Allocative efficiency refers to the ability to appropriately allocate resources to equally performing but less costly clinical services. Elements that constitute towards allocative efficiency are for example ranking diseases based on priority, investing in the prevention of disease and hence minimizing preventable hospitalizations. Such efficiency can be evaluated through output such as medical staff training, hospital bed availabilities and prevalence of technology in hospitals. Health spending in Australia accounted for 9.1% of GDP in 2009-2010 (OECD 2012) which is lower than the average of 9.5% in other OECD countries. Percentages of GDP spent in the US and other European countries include US(17.6%), Netherlands (12.0%), France and Germany (11.6%), and Switzerland (11.4%). Such spending in Australia translated to 3.1 physicians per 1000 population which coincided with the OECD average and 10.1 nurses per 1000 population which was higher than the OECD average. These figures show that for a less than average spending on health care, similar numbers of doctors and more nurses were trained. This implies that there is still room for an increase in efficiency in relation to the countries that are spending more but producing less.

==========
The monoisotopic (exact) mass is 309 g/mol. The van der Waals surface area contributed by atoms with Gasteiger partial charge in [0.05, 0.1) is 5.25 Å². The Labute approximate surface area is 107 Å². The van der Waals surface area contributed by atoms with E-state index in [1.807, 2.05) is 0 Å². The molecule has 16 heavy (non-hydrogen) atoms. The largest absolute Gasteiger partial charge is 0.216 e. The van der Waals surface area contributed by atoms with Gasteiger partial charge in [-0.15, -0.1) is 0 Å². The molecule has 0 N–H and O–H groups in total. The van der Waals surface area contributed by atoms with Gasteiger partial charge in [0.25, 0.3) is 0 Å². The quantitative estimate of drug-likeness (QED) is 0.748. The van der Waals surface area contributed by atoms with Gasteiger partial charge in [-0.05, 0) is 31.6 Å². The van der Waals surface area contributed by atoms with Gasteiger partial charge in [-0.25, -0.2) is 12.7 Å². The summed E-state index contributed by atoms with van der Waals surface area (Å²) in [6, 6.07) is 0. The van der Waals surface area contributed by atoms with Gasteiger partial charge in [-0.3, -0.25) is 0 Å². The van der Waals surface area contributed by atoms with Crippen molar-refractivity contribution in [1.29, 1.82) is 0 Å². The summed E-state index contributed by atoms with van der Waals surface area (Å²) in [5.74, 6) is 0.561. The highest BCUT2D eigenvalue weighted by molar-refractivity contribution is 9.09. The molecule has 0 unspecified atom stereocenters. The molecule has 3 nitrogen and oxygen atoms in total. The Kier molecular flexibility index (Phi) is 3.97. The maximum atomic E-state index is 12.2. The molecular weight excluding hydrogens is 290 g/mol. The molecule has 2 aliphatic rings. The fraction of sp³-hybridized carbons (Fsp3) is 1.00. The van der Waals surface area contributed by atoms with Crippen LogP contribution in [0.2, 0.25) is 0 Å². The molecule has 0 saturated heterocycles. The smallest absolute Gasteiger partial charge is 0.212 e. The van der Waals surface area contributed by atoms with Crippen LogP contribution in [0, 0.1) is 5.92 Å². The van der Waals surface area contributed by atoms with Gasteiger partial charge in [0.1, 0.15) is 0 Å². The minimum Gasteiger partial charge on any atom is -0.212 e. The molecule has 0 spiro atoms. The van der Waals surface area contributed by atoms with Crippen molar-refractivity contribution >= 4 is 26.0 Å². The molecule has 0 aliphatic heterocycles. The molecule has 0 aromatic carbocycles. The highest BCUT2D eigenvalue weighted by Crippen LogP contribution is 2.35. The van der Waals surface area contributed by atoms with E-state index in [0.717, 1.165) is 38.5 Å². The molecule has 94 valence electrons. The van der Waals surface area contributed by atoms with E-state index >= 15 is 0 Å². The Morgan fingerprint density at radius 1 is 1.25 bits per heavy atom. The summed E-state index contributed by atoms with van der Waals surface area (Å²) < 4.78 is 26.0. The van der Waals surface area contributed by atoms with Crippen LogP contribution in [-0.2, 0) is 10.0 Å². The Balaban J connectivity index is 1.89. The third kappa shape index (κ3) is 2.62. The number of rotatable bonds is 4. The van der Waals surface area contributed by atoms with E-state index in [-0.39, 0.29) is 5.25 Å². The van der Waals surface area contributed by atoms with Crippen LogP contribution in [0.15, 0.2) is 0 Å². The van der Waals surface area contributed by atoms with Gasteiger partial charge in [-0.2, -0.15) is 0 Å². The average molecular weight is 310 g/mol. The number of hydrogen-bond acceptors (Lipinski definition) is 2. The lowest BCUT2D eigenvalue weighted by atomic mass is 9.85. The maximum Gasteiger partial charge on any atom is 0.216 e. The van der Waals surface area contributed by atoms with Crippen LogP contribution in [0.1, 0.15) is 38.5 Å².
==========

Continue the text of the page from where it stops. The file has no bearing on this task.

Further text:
Statistics show that acute care hospital beds have fallen for most OECD countries. The ratio of beds to patients in 2009 for